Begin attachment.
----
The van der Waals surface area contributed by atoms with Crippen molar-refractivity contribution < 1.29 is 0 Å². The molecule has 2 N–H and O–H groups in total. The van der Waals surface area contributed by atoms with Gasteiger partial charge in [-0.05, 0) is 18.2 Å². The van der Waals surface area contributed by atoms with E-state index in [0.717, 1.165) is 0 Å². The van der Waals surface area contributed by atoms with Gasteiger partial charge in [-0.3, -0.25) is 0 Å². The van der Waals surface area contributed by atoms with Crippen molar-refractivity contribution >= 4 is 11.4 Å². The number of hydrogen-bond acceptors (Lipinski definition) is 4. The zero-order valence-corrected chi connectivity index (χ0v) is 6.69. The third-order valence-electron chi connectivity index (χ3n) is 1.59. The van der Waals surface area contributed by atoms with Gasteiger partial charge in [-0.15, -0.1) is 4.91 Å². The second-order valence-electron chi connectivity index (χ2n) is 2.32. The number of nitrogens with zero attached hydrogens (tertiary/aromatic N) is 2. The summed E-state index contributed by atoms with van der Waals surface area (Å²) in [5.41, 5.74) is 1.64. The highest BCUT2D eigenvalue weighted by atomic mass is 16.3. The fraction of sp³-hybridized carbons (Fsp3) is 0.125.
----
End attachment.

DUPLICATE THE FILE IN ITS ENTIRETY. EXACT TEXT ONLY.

The van der Waals surface area contributed by atoms with Crippen molar-refractivity contribution < 1.29 is 0 Å². The molecule has 2 N–H and O–H groups in total. The van der Waals surface area contributed by atoms with Gasteiger partial charge in [-0.05, 0) is 18.2 Å². The van der Waals surface area contributed by atoms with E-state index in [0.717, 1.165) is 0 Å². The van der Waals surface area contributed by atoms with Gasteiger partial charge in [-0.3, -0.25) is 0 Å². The van der Waals surface area contributed by atoms with Crippen molar-refractivity contribution >= 4 is 11.4 Å². The number of hydrogen-bond acceptors (Lipinski definition) is 4. The zero-order valence-corrected chi connectivity index (χ0v) is 6.69. The third-order valence-electron chi connectivity index (χ3n) is 1.59. The van der Waals surface area contributed by atoms with Gasteiger partial charge in [-0.15, -0.1) is 4.91 Å². The second-order valence-electron chi connectivity index (χ2n) is 2.32. The number of nitrogens with zero attached hydrogens (tertiary/aromatic N) is 2. The summed E-state index contributed by atoms with van der Waals surface area (Å²) in [5.41, 5.74) is 1.64. The highest BCUT2D eigenvalue weighted by atomic mass is 16.3. The fraction of sp³-hybridized carbons (Fsp3) is 0.125.